Is there any value in what Ladbrokes are offering?
Tomorrow morning I’ve been invited to meet senior bosses at Betfair to discuss political betting issues in a session that PB regular, Nick Palmer MP, helped to arrange.
One of the items on my agenda will be the lacklustre markets that the exchange now offers and to suggest that it might like to run something similar to what Ladbrokes are offering on which of the three party leaders will be first to go.
Because potentially you could be locking up your cash for years such a betting offer is ideally suited to exchange betting where you can move in and our of positions by backing an option and then “laying” – that is betting that the suggested outcome will not happen.
In the 2003-2005 period Betfair created a wonderful political betting opportunity when punters were asked to predict which leaders then in place would still be there at the time of the general election. The options were IDS-Blair-Kennedy, Blair-Kennedy, IDS-Kennedy, IDS-Blair, Blair alone, IDS alone, Kennedy alone and none of them.
For nearly three years the prices on the different options fluctuated wildly as one leader after another was deemed to be in trouble. Thus it became a great market to play during the moves to oust IDS in the months after the 2003 Tory conference and also in the days after the 2004 budget when Charles Kennedy had to absent himself at the last minute.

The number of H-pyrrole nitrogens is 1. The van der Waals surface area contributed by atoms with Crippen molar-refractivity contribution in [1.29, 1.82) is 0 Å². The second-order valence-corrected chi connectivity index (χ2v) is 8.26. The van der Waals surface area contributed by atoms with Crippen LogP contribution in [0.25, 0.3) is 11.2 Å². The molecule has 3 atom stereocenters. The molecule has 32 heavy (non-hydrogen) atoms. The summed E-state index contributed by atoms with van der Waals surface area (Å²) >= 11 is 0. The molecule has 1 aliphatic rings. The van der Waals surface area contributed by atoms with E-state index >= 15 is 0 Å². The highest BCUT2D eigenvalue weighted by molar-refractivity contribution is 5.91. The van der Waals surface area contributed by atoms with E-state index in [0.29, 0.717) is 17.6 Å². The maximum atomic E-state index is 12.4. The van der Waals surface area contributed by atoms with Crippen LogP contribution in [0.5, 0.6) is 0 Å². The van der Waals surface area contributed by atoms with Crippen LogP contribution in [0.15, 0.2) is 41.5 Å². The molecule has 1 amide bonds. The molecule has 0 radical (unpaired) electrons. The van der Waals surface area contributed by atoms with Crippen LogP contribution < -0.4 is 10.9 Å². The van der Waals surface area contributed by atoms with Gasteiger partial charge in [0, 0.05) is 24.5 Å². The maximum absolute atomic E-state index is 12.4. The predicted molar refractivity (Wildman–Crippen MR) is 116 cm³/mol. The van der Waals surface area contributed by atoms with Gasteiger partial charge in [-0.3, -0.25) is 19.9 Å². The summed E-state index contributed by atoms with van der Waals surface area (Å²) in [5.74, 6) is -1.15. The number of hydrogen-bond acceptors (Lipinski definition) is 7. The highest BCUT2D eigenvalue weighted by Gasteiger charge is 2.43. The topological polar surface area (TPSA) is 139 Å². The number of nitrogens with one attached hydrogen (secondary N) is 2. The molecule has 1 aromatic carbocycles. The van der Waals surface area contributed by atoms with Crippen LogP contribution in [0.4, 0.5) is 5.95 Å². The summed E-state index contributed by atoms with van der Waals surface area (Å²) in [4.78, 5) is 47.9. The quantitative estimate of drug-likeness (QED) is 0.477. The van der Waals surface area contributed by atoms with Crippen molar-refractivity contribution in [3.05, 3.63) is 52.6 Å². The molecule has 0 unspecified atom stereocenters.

The latest “first to go market” looks really interesting but the nature of punting with a traditional bookmaker makes it unattractive.
I happen to think that Ming has a much better chance of surviving at least one of the others than the 1/5 on offer. But my only betting options are to lock up my stake money with bets on Brown and Cameron.
If this was on Betfair I could lay Ming and then, possibly, get part of my stake money back if the sentiment moved in his favour.
If such a market was operating this morning no doubt there would be a bit of money going on Cameron as the internal ructions over the grammar school policy continue to reverberate and a mysterious Mori poll finding reported in the Observer that came out well for Brown.
Only a scrap of information has been made available – that 54 per cent, believed Brown is better placed to run the economy, compared with 27 per cent for Cameron. This does not appear to have been commissioned by the paper and there are no details about it on the Ipsos-Mori website.
My guess is that it is from a private poll commissioned by one of the bodies associated with Labour or Brown and only selective data is being released. Certainly Labour MPs seemed to have news of it yesterday morning.